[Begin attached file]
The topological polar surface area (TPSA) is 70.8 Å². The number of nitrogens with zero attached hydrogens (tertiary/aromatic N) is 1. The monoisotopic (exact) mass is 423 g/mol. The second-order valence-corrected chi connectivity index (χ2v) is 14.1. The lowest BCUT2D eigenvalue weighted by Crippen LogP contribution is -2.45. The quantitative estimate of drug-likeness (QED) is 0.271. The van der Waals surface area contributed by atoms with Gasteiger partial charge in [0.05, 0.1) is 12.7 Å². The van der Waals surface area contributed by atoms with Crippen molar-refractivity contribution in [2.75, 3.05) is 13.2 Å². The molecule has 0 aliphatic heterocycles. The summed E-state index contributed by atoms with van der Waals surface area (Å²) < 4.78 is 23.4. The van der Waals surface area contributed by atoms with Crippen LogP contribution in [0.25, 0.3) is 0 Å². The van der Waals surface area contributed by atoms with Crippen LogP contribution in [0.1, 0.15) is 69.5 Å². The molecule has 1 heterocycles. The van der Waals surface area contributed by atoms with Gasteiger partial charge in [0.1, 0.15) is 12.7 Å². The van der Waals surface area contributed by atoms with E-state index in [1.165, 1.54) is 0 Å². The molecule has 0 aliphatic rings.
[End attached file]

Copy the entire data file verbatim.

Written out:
The topological polar surface area (TPSA) is 70.8 Å². The number of nitrogens with zero attached hydrogens (tertiary/aromatic N) is 1. The monoisotopic (exact) mass is 423 g/mol. The second-order valence-corrected chi connectivity index (χ2v) is 14.1. The lowest BCUT2D eigenvalue weighted by Crippen LogP contribution is -2.45. The quantitative estimate of drug-likeness (QED) is 0.271. The van der Waals surface area contributed by atoms with Gasteiger partial charge in [0.05, 0.1) is 12.7 Å². The van der Waals surface area contributed by atoms with Crippen molar-refractivity contribution in [2.75, 3.05) is 13.2 Å². The molecule has 0 aliphatic heterocycles. The summed E-state index contributed by atoms with van der Waals surface area (Å²) < 4.78 is 23.4. The van der Waals surface area contributed by atoms with Crippen LogP contribution in [0.25, 0.3) is 0 Å². The van der Waals surface area contributed by atoms with Crippen LogP contribution in [0.1, 0.15) is 69.5 Å². The molecule has 1 heterocycles. The van der Waals surface area contributed by atoms with Gasteiger partial charge in [0.1, 0.15) is 12.7 Å². The van der Waals surface area contributed by atoms with E-state index in [1.165, 1.54) is 0 Å². The molecule has 0 aliphatic rings.